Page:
|“A well regulated militia, being necessary to the security of a free state,
the right of the people to keep and bear arms shall not be infringed.”
|Â||Second Amendment to the U.S. Constitution|
Â Â Â Â It is very, very, very difficult not to feel empathetic and compassionate toward Carolyn McCarthy and Sarah Brady.Â McCarthy lost her husband to a deranged gunman, and for all practical purposes, so did Sarah Brady.Â So that, in their grief and anger and cries for justice and perhaps genuine intent to protect others from what they went through, they began crusades that ultimately left millions of Americans defenseless, untold numbers fearful and countless law-abiding citizens innocent victims.Â And we can likewise genuinely forgive them for their zeal.Â Those who lose loved ones to violence are prone to abhor it and often single-minded in doing what they think is right to prevent it.Â We can even genuinely forgive those who sign on to the Brady and McCarthy campaigns to root out the evil gun.Â We areÂ much less forgiving for those statists and autocrats and tyrantsÂ who would use these women, and their crusade, for their own ends.
Â Â Â Â But does our forgiveness know no bounds, no end?Â The simplistic arguments they and their allies haveÂ offered all these years can be refuted on logical, philosophical and constitutional grounds all day long, and have been.Â But what has rarely happened is for the weight of theÂ evidence, on a personal and morbid level, to be Â starkly and effectively presented.Â Â A fewÂ lessons can illustrate the point,Â and their category is Massacre – The Luby’s Texas killings, the Columbine killings, the Virginia Tech Killings, and the recent Giffords Campaign Rally killings.Â This is far from an exhaustive list, and more on the Luby’s case later, but the point is that 60-70 Â people lost their lives when, in each case, ifÂ one victim or innocent bystander or authority figureÂ inÂ the vicinity had been in possession of a firearm, some, many or all of those deaths could have been avoided.Â The story of the thirteen unarmed soldiers being gunned down at Ft. Hood is a special case involving a politically correct and perhaps glaringly unprofessional military regime instead of civilian law, but it is a travesty nonetheless. And ironically, Ft. Hood is not far from Killeen, Texas.
Â Â Â Â Those are the high profile cases, the mass murders, and there are more.Â But what of the lesser known cases, the individual killings, where if a victim had not been legally denied the means of self-defense, or had not been intimidated or scared by these anti-gun campaigns and the fawning media and politicians that support them, the outcome could have been much different?Â What about theÂ public policies, local and state ordinances and federal ones, as well as things like the infamous Centers for Disease Controls’ despicable usurpation of the public purse to study gun ownership and possession and gun crime statistics as if possession of firearms is a disease, that cowed law-abiding citizensÂ into not arming, or even disarming, themselves and their loved ones?Â What is the death toll? Â We can never know, for statistics like that are not kept.Â Surely it is in the thousands, if notÂ tens of thousands.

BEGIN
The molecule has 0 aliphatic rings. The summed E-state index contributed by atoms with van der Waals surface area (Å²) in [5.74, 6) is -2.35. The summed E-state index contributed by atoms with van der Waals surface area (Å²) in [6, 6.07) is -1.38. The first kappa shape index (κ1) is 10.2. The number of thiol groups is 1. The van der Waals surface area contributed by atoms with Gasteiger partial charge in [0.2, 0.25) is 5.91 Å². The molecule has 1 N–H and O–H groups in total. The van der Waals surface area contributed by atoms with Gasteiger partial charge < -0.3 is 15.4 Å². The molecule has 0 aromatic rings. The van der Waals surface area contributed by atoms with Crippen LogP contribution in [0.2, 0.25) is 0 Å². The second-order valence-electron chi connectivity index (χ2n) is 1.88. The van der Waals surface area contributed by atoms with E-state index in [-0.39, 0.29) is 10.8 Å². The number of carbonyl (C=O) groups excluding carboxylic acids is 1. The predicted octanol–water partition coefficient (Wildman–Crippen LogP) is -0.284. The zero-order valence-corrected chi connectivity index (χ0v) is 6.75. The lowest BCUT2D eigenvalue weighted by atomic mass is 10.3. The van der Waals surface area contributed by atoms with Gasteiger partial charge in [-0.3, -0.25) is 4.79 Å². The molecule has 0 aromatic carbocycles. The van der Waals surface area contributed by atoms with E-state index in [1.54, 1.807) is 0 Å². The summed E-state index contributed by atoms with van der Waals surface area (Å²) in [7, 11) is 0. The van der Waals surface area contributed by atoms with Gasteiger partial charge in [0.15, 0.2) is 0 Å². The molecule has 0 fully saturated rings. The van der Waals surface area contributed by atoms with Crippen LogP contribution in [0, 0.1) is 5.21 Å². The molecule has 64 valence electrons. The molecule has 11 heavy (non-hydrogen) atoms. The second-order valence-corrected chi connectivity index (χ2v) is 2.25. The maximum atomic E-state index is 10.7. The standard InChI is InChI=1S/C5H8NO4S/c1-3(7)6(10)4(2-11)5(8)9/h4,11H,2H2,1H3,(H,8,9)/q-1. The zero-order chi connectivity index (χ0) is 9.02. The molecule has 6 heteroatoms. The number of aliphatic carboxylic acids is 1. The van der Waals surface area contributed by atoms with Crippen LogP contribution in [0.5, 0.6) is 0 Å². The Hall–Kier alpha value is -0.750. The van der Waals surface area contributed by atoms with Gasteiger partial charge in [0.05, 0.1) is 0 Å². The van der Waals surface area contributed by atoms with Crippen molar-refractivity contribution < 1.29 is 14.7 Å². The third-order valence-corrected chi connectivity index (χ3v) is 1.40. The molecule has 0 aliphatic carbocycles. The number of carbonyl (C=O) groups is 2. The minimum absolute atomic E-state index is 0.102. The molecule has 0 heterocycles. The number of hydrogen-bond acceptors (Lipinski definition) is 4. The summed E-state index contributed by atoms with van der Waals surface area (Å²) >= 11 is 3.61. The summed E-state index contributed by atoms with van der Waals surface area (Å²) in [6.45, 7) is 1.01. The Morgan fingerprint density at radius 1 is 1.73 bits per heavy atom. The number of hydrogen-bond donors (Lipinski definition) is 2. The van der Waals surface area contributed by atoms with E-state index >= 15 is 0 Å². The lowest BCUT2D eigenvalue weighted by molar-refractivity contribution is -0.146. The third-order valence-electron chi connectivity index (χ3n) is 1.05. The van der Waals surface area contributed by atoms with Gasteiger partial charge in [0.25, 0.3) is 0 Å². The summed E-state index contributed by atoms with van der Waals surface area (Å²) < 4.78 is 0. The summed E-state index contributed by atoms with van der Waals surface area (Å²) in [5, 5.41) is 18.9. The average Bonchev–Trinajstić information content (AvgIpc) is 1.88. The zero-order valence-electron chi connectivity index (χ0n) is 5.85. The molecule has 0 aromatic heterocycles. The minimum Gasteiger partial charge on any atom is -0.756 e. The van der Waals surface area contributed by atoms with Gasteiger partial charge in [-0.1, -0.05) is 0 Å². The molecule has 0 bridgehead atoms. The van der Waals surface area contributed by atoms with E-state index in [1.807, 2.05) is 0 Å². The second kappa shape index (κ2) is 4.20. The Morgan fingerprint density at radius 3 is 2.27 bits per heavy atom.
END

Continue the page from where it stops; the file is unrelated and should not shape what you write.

Â Â Â Â How many people have to die needlessly so that Sarah Brady and Carolyn McCarthy can feel a sense of accomplishment in taking X number of firearms out of circulation, or, as happens all too often, demonizing and criminalizingÂ those who wish to defend themselves and their families and their property, indeed perhaps their God-given liberty or their free states?
Â Â Â Â One of the most heartbreaking stories you will ever hear, ranking right up there with those of Carolyn McCarthy and Sarah Brady, if not more so because the protagonist, Suzanna Gratia Hupp, was on the scene and an eyewitness to the horror, is the Luby’s Restaurant massacre in Killeen, Texas on October 16, 1991. Â Twenty three people were murdered inside that restaurant that day, including Hupp’s mother and father, before her very eyes.Â And the tragic, Â wrenching, maddening lesson of that story is that Suzanna could have perhaps prevented it.Â She had a legal handgun in her purse, but she did the politically correct thing and followed the ordinances and removed her handgun from her purse and left it in the car. See, the law said that people weren’t allowed to carry handguns into public restaurants in Texas, ostensibly because guns kill people and if no guns were allowed in Luby’s restaurant, no one could be killed by a gun there.Â Hupp’s parents were two of twenty three people killed by a gun, inside Luby’s restaurant.Â A gun that wasn’t allowed to be there.
Â Â Â Â Hupp’s parents were executed, coldly and methodically, and Suzanna Hupp has to live every day with the knowledge that the means to possibly not have to watch her parents be murdered was agonizingly close, just a few feet away in the parked car outside the restaurant, but not close enough because of gun control laws like those pushed by Sarah Brady.Â Carolyn McCarthy and her crusade would come on scene a couple of years after the Killeen Massacre, but it turned into the same type of dog-and-pony show as the Brady Campaign, with hype and hyperbole, sensation and demonization, misnomer and misinformation and hijacking by the forces of statist hegemony.Â Hupp became an advocate for shall-issue concealed carry in Texas and the Second Amendment in general and served in the Texas House of Representatives.Â If you do not know her story, go here and watch her testimony before Congress. It is riveting.Â
Â Â Â Â At some point, the American people are going to have to wake up and stop listening to people who do not know what they are talking about, whether it’s meteorology, economics, foreign affairs, child-rearing orÂ how to live securely in a free state, and to protect ourselves and our loved ones while doing so.Â Suzanna Hupp knows what she is talking about.